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Extraordinary Grace in Cairo: The Garbage Village of Muqattam PDF Print E-mail
Written by Sherry   
Tuesday, 05 February 2008 06:25


Simply extraordinary. A riveting story that gives some sense of what God can do when one person answers and is doggedly faithful to a challenging call over a lifetime, even in one of the most difficult places on earth.

I have heard tales of an amazing work taking place among the garbage workers of Cairo since I was an undergrad. So it was
very encouraging to read this article from the February Lausanne World Pulse: Transforming Lives in Cairo's Garbage Villages.

Villagers collect garbage from city apartments and recycle it. They are the most despised group of people in Egyptian society. They are not paid by the government; however, they receive small tips from the people whose garbage they collect. The rest of their income comes from recycling garbage. It is one of the most ecologically efficient operations in the world as 90%of the garbage is recycled. But the human cost is terrible. Muqattam, now a thriving town of 30,000 began in 1970, when a community of several thousand Coptic garbage workers were forcibly resettled in an abandoned quarry at the foot of a small mountain.

Thirty years ago, Fr. Samaan, a Coptic Orthodox priest "gave up his job in the city to become an ordained priest in the garbage village. When he began, the village had no churches, schools, electricity, water, medical care or markets. It was just garbage, people and pigs. When thousands were brought to a saving faith in Jesus Christ, the first thing they wanted to do was build a church—and Father Samaan became their priest. Today, the garbage collectors are filled with love and motivation from God. This is what changed their village. The village is a bustling, hopeful community of thirty thousand people. They still collect garbage; however, they now have three schools, a hospital and many churches.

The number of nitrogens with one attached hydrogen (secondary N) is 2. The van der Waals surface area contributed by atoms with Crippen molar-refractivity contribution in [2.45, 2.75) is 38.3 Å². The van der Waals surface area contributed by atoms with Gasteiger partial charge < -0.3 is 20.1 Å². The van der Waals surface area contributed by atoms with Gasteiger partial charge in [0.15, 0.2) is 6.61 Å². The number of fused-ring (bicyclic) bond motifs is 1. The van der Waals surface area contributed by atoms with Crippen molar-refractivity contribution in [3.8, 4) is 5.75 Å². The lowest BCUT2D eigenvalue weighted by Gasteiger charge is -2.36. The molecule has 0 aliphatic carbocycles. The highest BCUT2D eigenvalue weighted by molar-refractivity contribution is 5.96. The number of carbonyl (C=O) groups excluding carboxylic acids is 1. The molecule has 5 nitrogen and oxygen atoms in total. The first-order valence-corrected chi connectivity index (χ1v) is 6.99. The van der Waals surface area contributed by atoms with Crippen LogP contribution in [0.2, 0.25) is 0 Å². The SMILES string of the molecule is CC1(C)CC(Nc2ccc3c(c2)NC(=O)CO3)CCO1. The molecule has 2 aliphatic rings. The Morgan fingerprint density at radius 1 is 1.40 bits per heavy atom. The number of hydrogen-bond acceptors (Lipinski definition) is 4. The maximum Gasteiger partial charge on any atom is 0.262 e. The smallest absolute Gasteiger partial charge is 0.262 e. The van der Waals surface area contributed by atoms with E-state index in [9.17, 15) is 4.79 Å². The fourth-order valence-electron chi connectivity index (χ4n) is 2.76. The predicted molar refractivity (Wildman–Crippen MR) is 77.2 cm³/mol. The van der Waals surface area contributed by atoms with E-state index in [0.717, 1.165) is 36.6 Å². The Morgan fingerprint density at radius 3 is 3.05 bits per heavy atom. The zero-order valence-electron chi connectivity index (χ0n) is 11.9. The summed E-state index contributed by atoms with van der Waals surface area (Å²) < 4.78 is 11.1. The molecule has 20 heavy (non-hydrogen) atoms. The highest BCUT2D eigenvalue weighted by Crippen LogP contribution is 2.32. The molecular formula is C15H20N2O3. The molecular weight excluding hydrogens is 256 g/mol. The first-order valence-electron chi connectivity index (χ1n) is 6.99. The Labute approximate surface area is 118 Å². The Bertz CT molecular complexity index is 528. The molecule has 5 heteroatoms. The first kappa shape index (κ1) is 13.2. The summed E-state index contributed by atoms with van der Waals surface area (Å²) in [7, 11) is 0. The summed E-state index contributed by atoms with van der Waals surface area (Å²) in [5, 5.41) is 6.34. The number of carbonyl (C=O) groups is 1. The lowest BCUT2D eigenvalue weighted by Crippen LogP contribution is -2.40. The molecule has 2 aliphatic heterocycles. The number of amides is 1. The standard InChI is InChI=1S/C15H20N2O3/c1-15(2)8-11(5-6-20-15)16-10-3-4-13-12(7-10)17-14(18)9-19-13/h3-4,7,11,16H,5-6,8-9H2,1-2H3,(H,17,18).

Blessing in Caves

The churches are located in caves that were blocked by rubble. It was only when one small cave was discovered that residents realised they were surrounded by caves. While that first cave was being converted into a chapel, residents found another one that is now used for church services of up to four thousand people. They soon realised that another cave could be transformed into an enormous amphitheatre to seat fifteen thousand people. “Regular church services are held there and people come from all over Cairo—not just from the garbage village—to worship with other Christians,” Rebecca explains. “It is the only place, other than the Coptic Orthodox Cathedral, where Christians can meet in large numbers in Egypt.”


Father Samaan now pastors the largest church in the Middle East and one of the best known in Egypt: St. Simon the Tanner Coptic Orthodox Church in the Mokattam garbage village.

The cave churches have become something of a tourist attraction as you can understand when you see this series of pictures of this extraordinary place and its extraordinary community.


 

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